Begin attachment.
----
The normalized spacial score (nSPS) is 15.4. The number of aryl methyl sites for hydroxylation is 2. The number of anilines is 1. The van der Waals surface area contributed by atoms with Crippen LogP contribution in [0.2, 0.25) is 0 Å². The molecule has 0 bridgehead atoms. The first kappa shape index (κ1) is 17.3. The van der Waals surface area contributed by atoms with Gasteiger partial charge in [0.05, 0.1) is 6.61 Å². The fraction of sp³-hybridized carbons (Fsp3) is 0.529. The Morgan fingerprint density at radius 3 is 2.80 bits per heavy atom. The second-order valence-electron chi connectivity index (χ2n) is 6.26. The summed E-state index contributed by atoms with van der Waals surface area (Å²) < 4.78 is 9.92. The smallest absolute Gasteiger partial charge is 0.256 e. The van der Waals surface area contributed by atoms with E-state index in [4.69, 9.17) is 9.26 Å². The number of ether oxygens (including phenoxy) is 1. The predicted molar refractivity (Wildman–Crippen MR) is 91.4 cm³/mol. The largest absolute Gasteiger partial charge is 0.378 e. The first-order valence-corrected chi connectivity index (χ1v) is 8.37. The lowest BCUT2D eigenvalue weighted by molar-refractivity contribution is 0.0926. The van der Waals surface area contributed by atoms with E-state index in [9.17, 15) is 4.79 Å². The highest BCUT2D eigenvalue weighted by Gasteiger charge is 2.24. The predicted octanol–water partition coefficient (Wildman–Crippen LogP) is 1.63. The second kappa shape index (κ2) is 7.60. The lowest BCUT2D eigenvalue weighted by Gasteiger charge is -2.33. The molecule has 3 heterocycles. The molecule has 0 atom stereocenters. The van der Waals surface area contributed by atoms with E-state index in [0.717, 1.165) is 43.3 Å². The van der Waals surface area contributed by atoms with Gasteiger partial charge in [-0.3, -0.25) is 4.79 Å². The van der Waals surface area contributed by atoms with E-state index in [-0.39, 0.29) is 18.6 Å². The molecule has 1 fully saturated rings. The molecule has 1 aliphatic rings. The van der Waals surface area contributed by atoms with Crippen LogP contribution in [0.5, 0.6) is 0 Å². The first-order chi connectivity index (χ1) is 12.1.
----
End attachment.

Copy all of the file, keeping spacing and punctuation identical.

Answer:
The normalized spacial score (nSPS) is 15.4. The number of aryl methyl sites for hydroxylation is 2. The number of anilines is 1. The van der Waals surface area contributed by atoms with Crippen LogP contribution in [0.2, 0.25) is 0 Å². The molecule has 0 bridgehead atoms. The first kappa shape index (κ1) is 17.3. The van der Waals surface area contributed by atoms with Gasteiger partial charge in [0.05, 0.1) is 6.61 Å². The fraction of sp³-hybridized carbons (Fsp3) is 0.529. The Morgan fingerprint density at radius 3 is 2.80 bits per heavy atom. The second-order valence-electron chi connectivity index (χ2n) is 6.26. The summed E-state index contributed by atoms with van der Waals surface area (Å²) < 4.78 is 9.92. The smallest absolute Gasteiger partial charge is 0.256 e. The van der Waals surface area contributed by atoms with E-state index in [4.69, 9.17) is 9.26 Å². The number of ether oxygens (including phenoxy) is 1. The predicted molar refractivity (Wildman–Crippen MR) is 91.4 cm³/mol. The largest absolute Gasteiger partial charge is 0.378 e. The first-order valence-corrected chi connectivity index (χ1v) is 8.37. The lowest BCUT2D eigenvalue weighted by molar-refractivity contribution is 0.0926. The van der Waals surface area contributed by atoms with E-state index in [9.17, 15) is 4.79 Å². The highest BCUT2D eigenvalue weighted by Gasteiger charge is 2.24. The predicted octanol–water partition coefficient (Wildman–Crippen LogP) is 1.63. The second kappa shape index (κ2) is 7.60. The lowest BCUT2D eigenvalue weighted by Gasteiger charge is -2.33. The molecule has 3 heterocycles. The molecule has 0 atom stereocenters. The van der Waals surface area contributed by atoms with E-state index in [0.717, 1.165) is 43.3 Å². The van der Waals surface area contributed by atoms with Gasteiger partial charge in [-0.3, -0.25) is 4.79 Å². The van der Waals surface area contributed by atoms with E-state index in [-0.39, 0.29) is 18.6 Å². The molecule has 1 fully saturated rings. The molecule has 1 aliphatic rings. The van der Waals surface area contributed by atoms with Crippen LogP contribution in [0.5, 0.6) is 0 Å². The first-order chi connectivity index (χ1) is 12.1.